in such a way thati > j
. This is true as the only schedule that has the indices increase monotonically isG = ( 1, 2, 3, ...., N )
Therefore,O = ( 1, 2, ..., i, j, ... , N )
wherei > j
.  We also need to consider what is the profit or loss impact in case of swapping 2 jobs. Let us see what is the effect due to the below swapping:
 Work on task
k
other thani
andj
 Work on task
i
and then  Work on task
j
 Work on task
 For task
k
now there will be 2 cases: When
k
lies on left ofi
andj
in O, while swapping tasksi
andj
, there is no effect on the completion of taskk
sinceJ(k) = T[1] + T[2] + ..T[k]+.. + T[j] + T[i] + ..
 When
k
lies on the right ofi
andj
in O, after the swap, the completion time ofk
isJ(k) = T[1] + T[2] + .. + T[j] + T[i] + .. T[k]+..
,k
will again remain the same.
 When
 For task
i
, the completion time before swap wasJ(i) = T[1] + T[2] + ... + T[i]
and after swap isJ(i) = T[1] + T[2] + ... + T[j] + T[i]
. As we can see, clearly, the completion time ofi
went up byT[j]
and there by deduce that the completion time forj
goes down byT[i]
. Due to swap: Loss is
(P[i] * T[j])
 Profit is
(P[j] * T[i])
 Loss is
 Using the second assumption,
i > j
signifies(P[i] / T[i]) < (P[j] / T[j])
. Therefore, we have(P[i] * T[j]) < (P[j] * T[i])
which means that theLoss < Profit
. This signifies that the swap effect improves algorithm O further but this contradicts the initially assumed fact that O is already an optimal schedule. Hence, we can say that greedy approach gave us the optimal algorithm.

Greedy Algorithm Applications
Though greedy algorithms don’t provide correct solution in some cases, it is known that this algorithm works for the majority of problems. However, greedy algorithms are fast and efficient which is why we find it’s application in many other most commonly used algorithms such as:
 Dijkstra’s Algorithm: This algorithm is the most famous graph traveral one that is used for finding the shortest path between nodes in a graph.
 Minimal Spanning Tree (MST): This algorithm is widely used in Cluster Analysis, Handwriting recognition and Image segmentation.
 Huffman Coding: This is the most common algorithm in the field of data compression. It analyzes a given message and based on the frequencies of the characters present in the message, a variablelength code for each symbol is assigned.
The most basic purpose of greedy algorithm is optimisation which can be either minimisation or maximisation based on our problem statement requirements.
FAQs
What is the time complexity of a greedy algorithm?
 The time complexity of a greedy algorithm depends on what problem you are trying to solve, what is the data structure used to represent the problem, whether the given inputs require sorting and so many other factors.
 The most common time complexities of commonly solved problems are:
 Activity Selection Problem
 With Unsorted Activities: O(n * log n)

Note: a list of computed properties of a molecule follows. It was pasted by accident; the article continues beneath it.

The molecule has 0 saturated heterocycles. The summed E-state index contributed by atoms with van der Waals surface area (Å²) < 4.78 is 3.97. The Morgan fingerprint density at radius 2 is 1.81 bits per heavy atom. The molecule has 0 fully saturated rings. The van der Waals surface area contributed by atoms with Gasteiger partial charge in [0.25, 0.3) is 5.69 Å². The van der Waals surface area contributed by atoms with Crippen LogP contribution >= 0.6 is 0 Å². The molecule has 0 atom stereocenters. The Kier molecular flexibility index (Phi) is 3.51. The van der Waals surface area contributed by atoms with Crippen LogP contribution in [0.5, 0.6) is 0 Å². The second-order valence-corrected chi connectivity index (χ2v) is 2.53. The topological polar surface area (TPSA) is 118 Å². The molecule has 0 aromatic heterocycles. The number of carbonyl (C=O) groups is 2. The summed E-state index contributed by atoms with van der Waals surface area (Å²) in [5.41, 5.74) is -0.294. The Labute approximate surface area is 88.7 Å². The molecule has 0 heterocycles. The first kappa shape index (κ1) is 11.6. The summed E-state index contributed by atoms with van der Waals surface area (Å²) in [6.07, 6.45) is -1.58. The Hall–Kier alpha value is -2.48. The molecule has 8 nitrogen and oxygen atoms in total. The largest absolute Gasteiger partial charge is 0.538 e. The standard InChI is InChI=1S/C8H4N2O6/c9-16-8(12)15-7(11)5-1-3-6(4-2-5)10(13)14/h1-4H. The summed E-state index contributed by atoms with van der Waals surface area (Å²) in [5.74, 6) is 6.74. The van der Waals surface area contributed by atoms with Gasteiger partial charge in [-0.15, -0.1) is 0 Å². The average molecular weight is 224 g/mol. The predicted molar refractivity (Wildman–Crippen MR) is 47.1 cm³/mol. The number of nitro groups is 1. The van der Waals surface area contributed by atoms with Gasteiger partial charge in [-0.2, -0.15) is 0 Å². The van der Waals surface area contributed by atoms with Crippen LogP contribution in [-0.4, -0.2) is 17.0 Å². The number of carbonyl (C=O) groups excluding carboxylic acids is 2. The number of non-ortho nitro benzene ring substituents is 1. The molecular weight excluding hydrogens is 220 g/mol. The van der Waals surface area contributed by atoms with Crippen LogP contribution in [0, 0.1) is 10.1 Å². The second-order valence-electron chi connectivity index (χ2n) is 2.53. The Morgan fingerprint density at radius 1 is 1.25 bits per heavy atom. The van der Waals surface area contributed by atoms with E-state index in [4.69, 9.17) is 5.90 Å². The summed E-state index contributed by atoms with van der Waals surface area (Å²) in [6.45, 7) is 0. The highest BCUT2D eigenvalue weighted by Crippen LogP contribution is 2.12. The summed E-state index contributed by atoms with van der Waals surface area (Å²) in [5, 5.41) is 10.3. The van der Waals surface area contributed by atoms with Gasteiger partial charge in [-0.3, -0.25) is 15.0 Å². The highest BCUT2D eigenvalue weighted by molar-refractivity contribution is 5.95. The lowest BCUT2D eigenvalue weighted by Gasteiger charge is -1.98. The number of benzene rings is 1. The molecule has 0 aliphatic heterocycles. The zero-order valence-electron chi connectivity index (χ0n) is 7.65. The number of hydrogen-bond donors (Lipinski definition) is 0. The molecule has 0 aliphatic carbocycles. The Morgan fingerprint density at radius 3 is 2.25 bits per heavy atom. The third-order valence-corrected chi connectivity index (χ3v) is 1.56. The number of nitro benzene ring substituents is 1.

With Sorted Activities: O(n)
 Dijkstra’s Shortest Path Algorithm: V= Nodes, E= Edges
 Matrix Representation: O(V^{2})
 Adjacency List: O(E * log V)
 Activity Selection Problem
Is Dijkstra a greedy algorithm?
 Yes.
Are greedy algorithms optimal?
 Greedy algorithms are simple and intuitive way of solving any problems which attempt to find the optimal solution. But there are some cases when using greedy algorithms leads to incorrect results. Hence, these are not always optimal.
Is greedy an heuristic algorithm?
 Heuristic algorithms are the ones that make choices that are known to be theoretically suboptimal but produce reasonable results during practical implementations.
 Greedy algorithm is just an example of heuristic algorithm. The vice versa is not true.
Does greedy always work?
 Greedy fails to give optimal and correct results in some scenarios because it attempts to find the overall optimal solution just by finding locally best solution at a particular instant and not by operating exhaustively on the dataset given.
Why does the greedy algorithm fail?
 Sometimes greedy algorithms fail to find the globally optimal solution because they do not consider all the data. The choice made by a greedy algorithm may depend on choices it has made so far, but it is not aware of future choices it could make.
How do you identify greedy algorithms problems?
 For a greedy approach to work correctly, we must have a problem that has the below 2 components:
 Optimal substructures: The optimal solution for the problem lies in the optimal solutions to the subproblems.
 Greedy property: The choice that appears to be the best at that moment for all the subproblems, leads us to an overall optimal solution by never reconsidering our earlier decisions. Read More
Why is greedy algorithm called greedy?
 In this algorithm, it is believed that the locally best choices made would be leading towards globally best results without reconsidering the previously made choices again. Hence, a greedy algorithm is called as “greedy”.